A while back I mentioned that having a third company make a big splash in mobile was sorely needed. Apple and Google holding all the chips isn't good for anyone except Apple and Google. It was clear then, and still is now, that only one company can afford to keep trying — Microsoft. But their latest news about putting Windows 10 on ARM-powered tablets and convertibles, and rumored to come to phones, is just another way to spend money building things people probably won't want to buy.
To be fair, they have to do something. Intel is done building low-power (and low-performing) chips designed for always-on mobile things. The future will move away from the desktop model we currently have (Steve jobs' computer equals truck analogy will come true, just much later than he thought) and Microsoft's history of trying to reinvent themselves in mobile has been less than spectacular. Windows as it exists on a phone or tablet, as well as Continuum, are ideas nobody asked for. I don't have an answer and don't claim to have ever had any. Luckily, guiding Microsoft's mobile ambitions isn't my job. Critiquing them while unable to do any better is. But I do have a pretty good idea of what the consumer buying public-at-large is spending their dollars on, and more of the same from Windows on a small touch device doesn't fit in with it.
If people really were jonesing to run full blown desktop Adobe photoshop on a touch screen tablet, Adobe would be making it for the iPad (and iPad sales wouldn't be shrinking.) Adding a detachable keyboard and calling a 10-inch tablet something besides a tablet doesn't change that. Shrinking the experience down to 6 or 7 inches and telling people they can use a keyboard, mouse and HDMI cable certainly doesn't improve anything. Having a very expensive and very nice slim laptop with a great input pen that can run Photoshop the way it was intended makes sense and people who need Photoshop at that level surely appreciate the experience on the new Surface the same way they do on the new MacBook. The same goes for Turbo Tax and Quicken, Microsoft Access 2016, AutoCad and any of the other crazy things that have been touted as something people want to do and make the new new Windows portables the best ever. (I stopped reading comments and Tweets when someone said Visual Studio.)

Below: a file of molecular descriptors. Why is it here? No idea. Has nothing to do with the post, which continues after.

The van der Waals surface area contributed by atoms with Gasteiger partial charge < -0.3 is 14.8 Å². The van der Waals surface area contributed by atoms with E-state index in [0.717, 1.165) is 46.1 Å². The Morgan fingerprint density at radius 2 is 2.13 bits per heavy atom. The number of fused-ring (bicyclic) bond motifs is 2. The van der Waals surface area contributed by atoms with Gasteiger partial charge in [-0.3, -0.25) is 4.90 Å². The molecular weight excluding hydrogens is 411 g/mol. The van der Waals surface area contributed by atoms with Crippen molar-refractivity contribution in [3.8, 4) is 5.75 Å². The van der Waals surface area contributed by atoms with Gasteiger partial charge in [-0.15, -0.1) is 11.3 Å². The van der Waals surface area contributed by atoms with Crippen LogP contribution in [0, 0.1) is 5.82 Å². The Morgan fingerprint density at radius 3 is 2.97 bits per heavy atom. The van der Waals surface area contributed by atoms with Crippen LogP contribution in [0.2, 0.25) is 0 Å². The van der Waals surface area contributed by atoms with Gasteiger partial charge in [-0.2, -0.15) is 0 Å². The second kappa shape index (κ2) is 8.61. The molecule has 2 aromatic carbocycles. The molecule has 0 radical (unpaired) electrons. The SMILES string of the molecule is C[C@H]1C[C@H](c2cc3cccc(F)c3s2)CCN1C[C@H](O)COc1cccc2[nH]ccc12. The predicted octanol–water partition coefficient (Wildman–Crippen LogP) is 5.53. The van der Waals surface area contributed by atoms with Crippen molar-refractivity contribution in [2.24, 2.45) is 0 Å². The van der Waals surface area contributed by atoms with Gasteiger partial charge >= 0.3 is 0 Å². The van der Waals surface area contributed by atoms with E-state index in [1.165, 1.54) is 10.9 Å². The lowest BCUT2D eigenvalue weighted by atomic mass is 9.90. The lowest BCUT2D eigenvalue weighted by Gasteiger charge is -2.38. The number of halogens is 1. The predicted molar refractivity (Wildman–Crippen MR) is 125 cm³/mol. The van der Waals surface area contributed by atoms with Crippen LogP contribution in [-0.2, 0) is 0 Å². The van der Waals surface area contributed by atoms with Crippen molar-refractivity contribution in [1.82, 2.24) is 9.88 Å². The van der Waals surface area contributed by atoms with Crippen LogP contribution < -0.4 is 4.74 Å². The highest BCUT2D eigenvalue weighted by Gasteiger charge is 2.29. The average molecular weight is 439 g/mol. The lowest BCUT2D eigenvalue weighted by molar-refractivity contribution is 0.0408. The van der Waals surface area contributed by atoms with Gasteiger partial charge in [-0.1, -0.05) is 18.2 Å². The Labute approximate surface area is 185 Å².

The Codeweavers app lets you run Photoshop on an ASUS Zenfone if you want to — and nobody wants to.
Right about now, half of the people reading this disagree and are ready to express that in the comments. I get it, but people who visit tech blogs on weekends are hardly a representation of the average consumer. Folks still buying tablets as well as people buying phones are looking for something more simple than the computer they left at the office Friday at quitting time. Instead of Steam and Civ 6, they want Temple Run with Mario when it comes to something small they hold in their hands. The same goes for Photoshop — the experience for iOS and Android is good but it can get a little complicated. Yet it's miles away from what you would see on Windows 10. People are buying devices that are cheap and easy to use. Apple and Google see this and are trying to make things even more simple. The things that tech-savvy folks think of as dumbing down are the very same things that let people not worry about how to do things and instead, they can just do them.
I don't know what Microsoft should do to prepare for the end of the desktop cash cow. But I know what isn't likely to sell.
I'm not saying this is a good thing, but it is a thing. I don't want to see OS X turn into MacOS (for example) but Apple isn't making products that Jerry wants to buy; they are making products that most people want to buy. Marshmallow did some things better than Nougat does for this power-user nerd. Microsoft hanging on to their legacy of desktop software to drive a new mobile strategy may be cool to some of us, but I think an iPad or Chromebook is going to be a better choice for most people because they are simple and do all the things most people want.
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